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For Your Consideration: 'Antarctica: A Year on Ice'

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Antarctica: A Year on Ice, directed by Anthony Powell
Scientific studies continue to show that the world's warming seas are contributing to an accelerated melting of the Antarctic glaciers. Although Anthony Powell's new documentary, Antarctica: A Year on Ice, is not mainly about this phenomenon, it is a visually beautiful study of human habitation on the southern ice cap. Powell and his wife live in Antarctica -- not just in the summer when most researchers are there, but throughout the year. This small film, funded in part by a Kickstarter campaign, was made over the course of ten years there, a glimpse into what people who spend the harsh winter in Antarctica have to go through -- "a wild and lonely winter few will ever experience," as Powell puts it in his narration.

The innovative part of the film is the time-lapse video of this most cruel landscape, captured at the cost of wearing out "thousands of dollars of camera gear." The effect it produces is often stunning, like the 360-degree continuous shot that follows the never-setting summer sun as it seems to revolve around McMurdo Station; ice freezing or unfreezing in the bay; the aurora australis flickering in the sky; or the supply ship unloading a year's worth of supplies before the winter residents are marooned on the ice for a period of near-total darkness for the Antarctic winter. The people who choose to remain there in such conditions are a special breed, and Powell focuses mainly on the ins and outs of their life in isolation from the rest of the world.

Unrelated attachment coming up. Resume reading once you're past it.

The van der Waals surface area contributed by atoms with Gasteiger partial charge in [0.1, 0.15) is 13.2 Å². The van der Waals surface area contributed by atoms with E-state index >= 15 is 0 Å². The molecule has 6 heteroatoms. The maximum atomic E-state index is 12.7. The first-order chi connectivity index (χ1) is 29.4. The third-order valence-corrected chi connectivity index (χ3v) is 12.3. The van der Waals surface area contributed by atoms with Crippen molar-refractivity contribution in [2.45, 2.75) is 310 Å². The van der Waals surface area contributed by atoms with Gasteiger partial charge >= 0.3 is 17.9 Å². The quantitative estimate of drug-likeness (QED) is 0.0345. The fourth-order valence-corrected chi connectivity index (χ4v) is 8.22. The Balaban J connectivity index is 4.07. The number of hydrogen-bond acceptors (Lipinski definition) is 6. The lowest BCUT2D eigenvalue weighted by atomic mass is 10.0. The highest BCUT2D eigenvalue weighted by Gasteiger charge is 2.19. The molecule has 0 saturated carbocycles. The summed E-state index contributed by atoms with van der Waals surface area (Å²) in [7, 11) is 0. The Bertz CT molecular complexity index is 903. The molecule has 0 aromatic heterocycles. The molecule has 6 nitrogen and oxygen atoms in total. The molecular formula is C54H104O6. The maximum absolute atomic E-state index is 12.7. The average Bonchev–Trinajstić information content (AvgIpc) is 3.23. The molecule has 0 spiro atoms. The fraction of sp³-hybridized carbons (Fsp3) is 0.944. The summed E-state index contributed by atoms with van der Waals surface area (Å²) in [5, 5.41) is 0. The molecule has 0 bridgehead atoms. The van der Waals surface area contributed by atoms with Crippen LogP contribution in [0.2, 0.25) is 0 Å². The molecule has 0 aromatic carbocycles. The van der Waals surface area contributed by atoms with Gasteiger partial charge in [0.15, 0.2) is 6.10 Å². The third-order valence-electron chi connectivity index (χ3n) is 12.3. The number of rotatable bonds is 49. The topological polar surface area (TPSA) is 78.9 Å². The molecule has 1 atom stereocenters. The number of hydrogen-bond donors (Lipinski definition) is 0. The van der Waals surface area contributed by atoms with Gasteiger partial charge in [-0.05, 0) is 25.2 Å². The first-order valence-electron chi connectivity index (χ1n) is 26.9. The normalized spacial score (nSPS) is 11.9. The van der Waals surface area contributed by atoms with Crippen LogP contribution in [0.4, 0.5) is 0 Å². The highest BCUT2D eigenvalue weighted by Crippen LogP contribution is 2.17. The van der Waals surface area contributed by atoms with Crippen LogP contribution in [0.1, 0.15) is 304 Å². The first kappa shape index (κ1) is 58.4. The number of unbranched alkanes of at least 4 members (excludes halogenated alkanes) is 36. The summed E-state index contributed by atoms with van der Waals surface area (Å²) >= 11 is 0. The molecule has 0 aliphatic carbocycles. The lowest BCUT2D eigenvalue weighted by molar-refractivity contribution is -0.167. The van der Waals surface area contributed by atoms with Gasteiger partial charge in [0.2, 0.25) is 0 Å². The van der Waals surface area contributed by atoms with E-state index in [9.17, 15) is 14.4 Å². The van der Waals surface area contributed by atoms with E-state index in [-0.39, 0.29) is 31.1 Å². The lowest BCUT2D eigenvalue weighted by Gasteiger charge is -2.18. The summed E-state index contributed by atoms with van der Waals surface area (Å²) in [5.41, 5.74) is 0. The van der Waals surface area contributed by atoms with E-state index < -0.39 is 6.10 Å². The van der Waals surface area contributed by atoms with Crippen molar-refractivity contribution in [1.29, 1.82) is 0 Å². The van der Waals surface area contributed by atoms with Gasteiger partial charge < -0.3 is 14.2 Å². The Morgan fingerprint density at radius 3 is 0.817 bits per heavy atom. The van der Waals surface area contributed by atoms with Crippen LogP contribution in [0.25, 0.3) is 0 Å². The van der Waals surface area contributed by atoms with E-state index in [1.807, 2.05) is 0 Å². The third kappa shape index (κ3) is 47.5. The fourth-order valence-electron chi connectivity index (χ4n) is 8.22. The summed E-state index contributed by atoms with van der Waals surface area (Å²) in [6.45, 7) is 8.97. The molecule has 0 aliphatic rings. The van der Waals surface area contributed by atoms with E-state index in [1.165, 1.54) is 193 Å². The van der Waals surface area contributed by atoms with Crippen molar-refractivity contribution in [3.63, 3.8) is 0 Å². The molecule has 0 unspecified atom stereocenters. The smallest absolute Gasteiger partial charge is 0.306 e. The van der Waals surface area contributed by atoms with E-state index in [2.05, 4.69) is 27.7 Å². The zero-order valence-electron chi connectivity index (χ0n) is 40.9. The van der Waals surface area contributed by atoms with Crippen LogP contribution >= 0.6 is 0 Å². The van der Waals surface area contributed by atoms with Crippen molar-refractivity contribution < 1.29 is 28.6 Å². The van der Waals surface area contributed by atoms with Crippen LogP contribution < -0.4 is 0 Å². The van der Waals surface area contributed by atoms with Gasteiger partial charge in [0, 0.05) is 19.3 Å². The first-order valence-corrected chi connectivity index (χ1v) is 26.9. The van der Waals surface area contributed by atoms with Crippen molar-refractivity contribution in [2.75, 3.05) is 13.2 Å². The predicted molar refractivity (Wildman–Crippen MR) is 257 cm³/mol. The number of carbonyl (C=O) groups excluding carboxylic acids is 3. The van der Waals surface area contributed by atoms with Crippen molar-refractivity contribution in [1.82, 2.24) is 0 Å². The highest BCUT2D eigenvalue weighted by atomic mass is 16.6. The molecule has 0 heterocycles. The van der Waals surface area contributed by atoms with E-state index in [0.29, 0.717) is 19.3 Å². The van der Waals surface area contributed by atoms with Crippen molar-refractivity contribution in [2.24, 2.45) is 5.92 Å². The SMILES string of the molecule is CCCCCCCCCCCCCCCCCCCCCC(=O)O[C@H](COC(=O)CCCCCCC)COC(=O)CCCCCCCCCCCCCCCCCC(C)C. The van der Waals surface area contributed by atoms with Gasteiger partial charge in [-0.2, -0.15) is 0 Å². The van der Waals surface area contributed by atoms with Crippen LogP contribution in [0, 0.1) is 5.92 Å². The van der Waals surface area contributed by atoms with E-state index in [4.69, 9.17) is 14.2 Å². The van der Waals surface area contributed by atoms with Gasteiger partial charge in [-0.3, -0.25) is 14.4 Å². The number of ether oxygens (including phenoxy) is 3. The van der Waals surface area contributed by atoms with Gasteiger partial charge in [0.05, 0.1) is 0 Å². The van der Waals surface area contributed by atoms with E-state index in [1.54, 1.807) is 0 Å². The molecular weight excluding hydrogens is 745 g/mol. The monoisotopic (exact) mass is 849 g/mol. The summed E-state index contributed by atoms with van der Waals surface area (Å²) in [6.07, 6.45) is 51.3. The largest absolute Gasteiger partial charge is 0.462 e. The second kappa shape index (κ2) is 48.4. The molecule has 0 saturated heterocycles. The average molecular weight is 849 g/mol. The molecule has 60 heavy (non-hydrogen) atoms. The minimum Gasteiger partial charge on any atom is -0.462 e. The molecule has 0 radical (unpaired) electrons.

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What they undergo is extraordinary in one sense. Antarctica is larger than the United States, and the number of people remaining year-long is less than a thousand. It is desolate: as Powell puts it, "there are still places there where no human has ever set foot." The most harrowing passages are taken during the terrifying hurricane-like storms that sweep across the ice in the winter, with winds so strong that snow is forced through tiny cracks in structures and vehicles, completely filling them with snow. At one point, someone throws a cup of boiling water out the window, to show how it is instantly transformed into icy vapor in the extreme cold. Interviews with people during the winter and footage of what they do for most of the time reveal a drab, confining life, as well as the kooky things they do to keep things interesting. One of these folks muses about the international cooperation on Antarctica, one of the few places in the world where countries actually work together, in accordance with the Antarctic Treaty, to preserve this unusual place for scientific research. If only we could do the same in other parts of the world.

This film opens today at Landmark's E Street Cinema.

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